Question about Microsoft Office Standard for PC

Re: excel

Suppose ur number is at cell B2 with any value. lets say u want formula in A3. then A3 =*b2*3/4 to round back the A3 to full number the simpliest solution is to change cell formatint to NUMBER and set the decimal places to 0.

Posted on Sep 17, 2007

Anonymous, that figures.

You want to "round up" the total, of "Bldg_Program[Floor], square # C43", Plus the "Bldg_Program[Total NSF] Times 1.05, minus 2.

Your answer will get rounded up to the next number.

You want to "round up" the total, of "Bldg_Program[Floor], square # C43", Plus the "Bldg_Program[Total NSF] Times 1.05, minus 2.

Your answer will get rounded up to the next number.

Mar 25, 2015 | Microsoft Excel 2010

Did you ever try round? or press F1 for help on this?

Oct 30, 2014 | Microsoft Excel X for Mac

In Microsoft Excel, "rows" refer to data cells grouped together horizontally across a single line. The numbers on the far left of the screen refer to a row number. Similarly, the letters at the top of the workbook page refer to the columns.

Here is a picture to help:

In this example, there are 3 rows. All the cells in Row 1 contain the words "Row 1" and are color-coded orange. Likewise, All the cells in Row 2 are pink, and those in Row 3 are blue. Do note, however, that even though the boxes under the letter "F" aren't color-coded, they are still in the respective rows. Each color-coded line could extend for an infinite number of boxes, and each box of the same color would be part of that row.

If you find this solution helpful, please leave a positive rating!

Here is a picture to help:

In this example, there are 3 rows. All the cells in Row 1 contain the words "Row 1" and are color-coded orange. Likewise, All the cells in Row 2 are pink, and those in Row 3 are blue. Do note, however, that even though the boxes under the letter "F" aren't color-coded, they are still in the respective rows. Each color-coded line could extend for an infinite number of boxes, and each box of the same color would be part of that row.

If you find this solution helpful, please leave a positive rating!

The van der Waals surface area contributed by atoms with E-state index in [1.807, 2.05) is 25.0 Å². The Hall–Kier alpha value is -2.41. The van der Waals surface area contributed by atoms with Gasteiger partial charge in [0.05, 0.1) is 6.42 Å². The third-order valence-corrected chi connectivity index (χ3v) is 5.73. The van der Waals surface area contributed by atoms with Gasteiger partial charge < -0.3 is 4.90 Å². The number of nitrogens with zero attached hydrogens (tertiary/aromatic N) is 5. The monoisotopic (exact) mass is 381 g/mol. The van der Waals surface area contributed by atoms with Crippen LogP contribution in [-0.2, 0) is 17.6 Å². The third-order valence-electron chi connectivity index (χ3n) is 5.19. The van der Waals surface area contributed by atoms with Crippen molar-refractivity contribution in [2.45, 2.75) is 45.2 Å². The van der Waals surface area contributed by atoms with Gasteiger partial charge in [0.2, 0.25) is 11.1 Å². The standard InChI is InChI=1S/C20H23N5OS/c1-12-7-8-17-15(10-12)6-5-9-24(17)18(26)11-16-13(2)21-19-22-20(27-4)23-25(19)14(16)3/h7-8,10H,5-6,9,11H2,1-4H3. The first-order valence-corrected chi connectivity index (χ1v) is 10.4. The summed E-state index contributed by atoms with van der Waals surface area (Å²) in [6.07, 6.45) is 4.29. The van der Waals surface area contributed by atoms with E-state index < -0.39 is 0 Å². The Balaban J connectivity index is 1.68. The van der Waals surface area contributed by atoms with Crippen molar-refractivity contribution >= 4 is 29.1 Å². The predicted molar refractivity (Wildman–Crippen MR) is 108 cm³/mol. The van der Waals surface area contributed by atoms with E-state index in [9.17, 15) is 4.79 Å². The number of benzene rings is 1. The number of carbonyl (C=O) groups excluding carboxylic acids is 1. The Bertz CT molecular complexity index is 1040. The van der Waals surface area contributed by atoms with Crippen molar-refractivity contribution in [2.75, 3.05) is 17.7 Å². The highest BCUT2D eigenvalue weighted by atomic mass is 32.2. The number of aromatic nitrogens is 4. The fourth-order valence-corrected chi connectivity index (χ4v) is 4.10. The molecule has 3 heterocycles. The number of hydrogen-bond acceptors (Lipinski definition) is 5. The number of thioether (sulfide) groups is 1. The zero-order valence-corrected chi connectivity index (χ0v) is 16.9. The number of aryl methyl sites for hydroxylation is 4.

Jun 22, 2011 | Microsoft Office Excel 2007 Full Version...

=INT(A1)+0.95

With A1 being the reference to the cell you wish to round up

What that does is first round down the number to a whole one then adds 0.95 to the figure

Hope this gives you the information you need

Bob

Moderator

It would be very decent of you to consider the quality of our expert’s answers and judge them accordingly as you pass through FixYa.

Thank you

With A1 being the reference to the cell you wish to round up

What that does is first round down the number to a whole one then adds 0.95 to the figure

Hope this gives you the information you need

Bob

Moderator

It would be very decent of you to consider the quality of our expert’s answers and judge them accordingly as you pass through FixYa.

Thank you

Mar 17, 2010 | Microsoft Excel 2003 (065-03992) for PC

The function is called ROUND. It has 2 arguments, (1) the original number and (2) the number of decimal digits. Here is the Excel's help:
ROUND(number,num_digits)
The number you want to round.
• None.
num_digits The number of digits to which you want to round number.
• If num_digits is greater than 0 (zero), then number is rounded to the specified number of decimal places.
• If num_digits is 0, then number is rounded to the nearest integer.
• If num_digits is less than 0, then number is rounded to the left of the decimal point.

So for your case use this in a cell "=ROUND(12350*32.75%, 0)" without quotes, where I assume one or both numbers will come from other cells. -Ken

So for your case use this in a cell "=ROUND(12350*32.75%, 0)" without quotes, where I assume one or both numbers will come from other cells. -Ken

Aug 29, 2009 | Microsoft Office Excel 2007

You need to use the ROUND function.

E.g. type: =ROUND(A1,2)*A2

Assuming the 2.131576 is in cell A1 and 1000 is in A2.

The round function round the value to 2 decimals (in this case because I specified 2 as the second argument).

E.g. type: =ROUND(A1,2)*A2

Assuming the 2.131576 is in cell A1 and 1000 is in A2.

The round function round the value to 2 decimals (in this case because I specified 2 as the second argument).

May 06, 2009 | Keystone Excel 2007 Essentials for PC...

=number^(1/3)

Nov 18, 2008 | Microsoft Office Professional 2007 Full...

Are you looking to solve any particular problem?--- because there are a huge number of possible formulas in Excel.

However, in my opinion, the most commonly needed ones are addition, subtraction, division, multiplication, and summing.

Suppose you have the following numbers typed into your Excel spreadsheet:

**columns: A B C D**

**rows**

**1 ** 20 3

**2 ** 10 4

**3 ** 15 2

**4 ** 1 2 3

Then suppose you type in the following formulas (in the D column):

**columns: A B C D**

**rows**

**1 ** 20 3 =A1+B1

**2 ** 10 4 =A2-B2

**3 ** 15 2 =A3*B2

**4 ** 1 2 3 =sum(A4:C4)

Then the following answers will appear in the D column:

**columns: A B C D**

**rows**

**1 ** 20 3 23

**2 ** 10 4 6

**3** 15 2 30

**4** 1 2 3 6

However, in my opinion, the most commonly needed ones are addition, subtraction, division, multiplication, and summing.

Suppose you have the following numbers typed into your Excel spreadsheet:

Then suppose you type in the following formulas (in the D column):

Then the following answers will appear in the D column:

Sep 29, 2008 | Microsoft Business & Productivity Software

you can use the Round function as below - it rounds out the decimal to 0 places, which gives you 5 digits with no commas

=ROUND(RAND()*100000,0)

=ROUND(RAND()*100000,0)

Jul 10, 2008 | Microsoft Excel for PC

columns total in additin cells of rows equal are total

Oct 24, 2007 | Oracle 10g Database Standard (ODBSEONUPP0)

Apr 25, 2014 | Microsoft Office Standard for PC

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